Wandering Thoughts archives


A bit on the performance of lexers in Python

This all starts with Eli Bendersky's Hand-written lexer in Javascript compared to the regex-based ones (via) where he writes in part:

I was expecting the runtime [of the hand written lexer] to be much closer to the single-regex version; in fact I was expecting it to be a bit slower (because most of the regex engine work is done at a lower level). But it turned out to be much faster, more than 2.5x.

In the comments Caleb Spare pointed to Rob Pike's Regular expressions in lexing and parsing which reiterates the arguments for simple lexers that don't use regular expressions. Despite all of this, regular expression based lexers are extremely common in the Python world.

Good lexing and even parsing algorithms are both extremely efficient and very well known (the problem has been studied almost since the start of computer science). A good high performance lexer generally looks at each input character only once and runs a relatively short amount of focused code per character to tokenize the input stream. A good regular expression engine can avoid backtracking but is almost invariably going to run more complex code (and often use more memory) to examine each character. As covered in Russ Cox's series on regular expressions, garden variety regular expression engines in Python, Perl, and several other languages aren't even that efficient and do backtrack (sometimes extensively).

So why don't people use hand-written lexers in Python? Because most Python implementations are slow. Your hand-written lexer may examine each character only once with simple code but that efficiency advantage is utterly crushed by the speed difference between the C-based regular expression engine and the slowness of interpreting your Python code. Hand written JavaScript lexers are comparatively fast because modern JavaScript interpreters have devoted a lot of effort to translating straightforward JavaScript code into efficient native code. Since the lexer actually is straightforward, a JIT engine is generally going to do quite well on it.

(Given this I wouldn't be surprised if a hand-written Python lexer that was run under PyPy was quite fast, either competitive with or even faster than a Python regex-based one. Assembling a test case and doing the benchmarking work is left as an exercise.)

python/PythonLexerPerformance written at 20:31:00; Add Comment

Thinking about the security issues in HTTP 403 versus 404 errors

In the Unix world, the classical view of error responses for login attempts is that you should behave exactly the same for invalid logins as for valid logins; you should prompt for a password, you should spend just as long 'verifying' the password, and then you should tell whatever it is making the login attempt simply 'you didn't succeed'. To do otherwise is to leak information to an attacker about what logins are actually valid, which is potentially useful in all sorts of contexts.

Assuming that HTTP error codes actually matter and that people you do not like will accurately interpret small differences in your error responses, there is an equivalent issue in the HTTP world; HTTP explicitly has a difference between 'thing does not exist' (404) and 'you do not have access to thing' (403). Under some circumstances this can leak information to attackers.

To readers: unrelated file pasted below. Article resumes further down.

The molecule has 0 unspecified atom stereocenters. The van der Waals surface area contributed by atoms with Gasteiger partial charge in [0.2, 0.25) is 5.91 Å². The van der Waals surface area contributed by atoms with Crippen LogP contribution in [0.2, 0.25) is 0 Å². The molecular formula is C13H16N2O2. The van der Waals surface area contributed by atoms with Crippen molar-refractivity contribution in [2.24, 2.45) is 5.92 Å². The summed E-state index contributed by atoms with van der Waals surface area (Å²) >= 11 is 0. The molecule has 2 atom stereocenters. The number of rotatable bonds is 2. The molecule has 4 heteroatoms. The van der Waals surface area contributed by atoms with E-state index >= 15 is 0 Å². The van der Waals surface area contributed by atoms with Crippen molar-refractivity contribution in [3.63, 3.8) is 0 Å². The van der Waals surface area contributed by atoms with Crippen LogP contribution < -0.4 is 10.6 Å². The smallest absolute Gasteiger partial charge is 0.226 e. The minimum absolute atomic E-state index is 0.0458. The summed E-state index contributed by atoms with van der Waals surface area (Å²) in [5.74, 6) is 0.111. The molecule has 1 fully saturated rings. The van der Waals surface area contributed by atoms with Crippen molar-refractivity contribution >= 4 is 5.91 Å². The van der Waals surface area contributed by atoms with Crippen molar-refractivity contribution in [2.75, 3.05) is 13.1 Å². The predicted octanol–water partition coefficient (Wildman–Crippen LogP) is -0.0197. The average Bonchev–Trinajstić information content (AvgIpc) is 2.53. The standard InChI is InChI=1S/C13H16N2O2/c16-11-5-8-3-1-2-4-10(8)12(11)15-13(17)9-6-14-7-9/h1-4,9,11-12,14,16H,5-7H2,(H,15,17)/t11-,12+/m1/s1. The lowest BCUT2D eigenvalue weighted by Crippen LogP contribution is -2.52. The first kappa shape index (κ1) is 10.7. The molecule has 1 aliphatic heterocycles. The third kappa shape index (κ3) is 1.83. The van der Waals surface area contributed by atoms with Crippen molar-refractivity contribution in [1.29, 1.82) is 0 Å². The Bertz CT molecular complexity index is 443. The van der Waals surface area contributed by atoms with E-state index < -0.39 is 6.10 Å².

Part of what makes HTTP tricky here is the question of what information you want to protect. Put simply, is it more important to hide the existence or non-existence of URLs or to hide the existence of (some) restricted access URLs? This has no general answer; what you choose depends on your local circumstances and security needs.

Now, it's worth mentioning an important difference between HTTP requests and login attempts: in HTTP requests on normal sites, it's routine for people to innocently make requests for bad URLs. Bad URLs come from all over, including you making them bad by reorganizing your site and breaking all of those links. This is unlike logins, where bad logins are frequently from attackers.

(There are situations where the URLs are strictly internal constructs inside your complex web app and no human should ever save such an URL or pass it around. In these cases bad URLs are much more like bad logins.)

There are of course some pragmatic considerations. First, it's generally safer to check authentication very early rather than run substantial parts of your code at the behest of an unauthenticated person; in the jargon, you're said to have less exposed attack surface. In web apps this often means that you have no idea whether not a URL is valid when you reject the request. As a result you probably can't hide the presence of authentication from a sophisticated attacker but you often do effectively wind up hiding what URLs under the authentication point actually exist.

Second, if you want to deal with thie issue by using only one generic error code for 'you can't have this URL for whatever reason' I think you probably want to use a 404 unless your entire site is protected by authentication (in which case 403 is better). You will get innocent bad URLs for things that aren't protected by authentication and returning anything other than a 'page not found' report of some sort will just confuse the poor user.

(Technically you could return a 403 status but with HTML text that says that the page is not accessible for some reason. Most or all actual people will read the text and never know the status code.)

(What started me thinking about this whole issue was a Tweet from Sean M Puckett.)

web/HTTP403Vs404 written at 00:49:35; Add Comment

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